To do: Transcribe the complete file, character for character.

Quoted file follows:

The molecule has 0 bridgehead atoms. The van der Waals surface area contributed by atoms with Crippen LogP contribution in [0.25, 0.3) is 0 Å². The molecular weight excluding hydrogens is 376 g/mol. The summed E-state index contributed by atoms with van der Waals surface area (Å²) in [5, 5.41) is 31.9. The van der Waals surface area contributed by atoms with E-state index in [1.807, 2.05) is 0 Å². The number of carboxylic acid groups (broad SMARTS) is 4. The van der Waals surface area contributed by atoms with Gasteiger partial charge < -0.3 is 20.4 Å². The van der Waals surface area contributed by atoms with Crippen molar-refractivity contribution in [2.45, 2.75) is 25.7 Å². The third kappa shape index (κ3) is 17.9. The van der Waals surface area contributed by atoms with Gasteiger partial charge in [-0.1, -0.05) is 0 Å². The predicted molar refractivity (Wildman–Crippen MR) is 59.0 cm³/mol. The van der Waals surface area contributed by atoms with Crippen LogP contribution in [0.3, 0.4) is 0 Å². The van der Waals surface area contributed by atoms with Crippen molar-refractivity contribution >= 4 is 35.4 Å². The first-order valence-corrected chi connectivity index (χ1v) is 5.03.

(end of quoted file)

The molecule has 0 bridgehead atoms. The van der Waals surface area contributed by atoms with Crippen LogP contribution in [0.25, 0.3) is 0 Å². The molecular weight excluding hydrogens is 376 g/mol. The summed E-state index contributed by atoms with van der Waals surface area (Å²) in [5, 5.41) is 31.9. The van der Waals surface area contributed by atoms with E-state index in [1.807, 2.05) is 0 Å². The number of carboxylic acid groups (broad SMARTS) is 4. The van der Waals surface area contributed by atoms with Gasteiger partial charge < -0.3 is 20.4 Å². The van der Waals surface area contributed by atoms with Crippen molar-refractivity contribution in [2.45, 2.75) is 25.7 Å². The third kappa shape index (κ3) is 17.9. The van der Waals surface area contributed by atoms with Gasteiger partial charge in [-0.1, -0.05) is 0 Å². The predicted molar refractivity (Wildman–Crippen MR) is 59.0 cm³/mol. The van der Waals surface area contributed by atoms with Crippen LogP contribution in [0.3, 0.4) is 0 Å². The van der Waals surface area contributed by atoms with Crippen molar-refractivity contribution >= 4 is 35.4 Å². The first-order valence-corrected chi connectivity index (χ1v) is 5.03.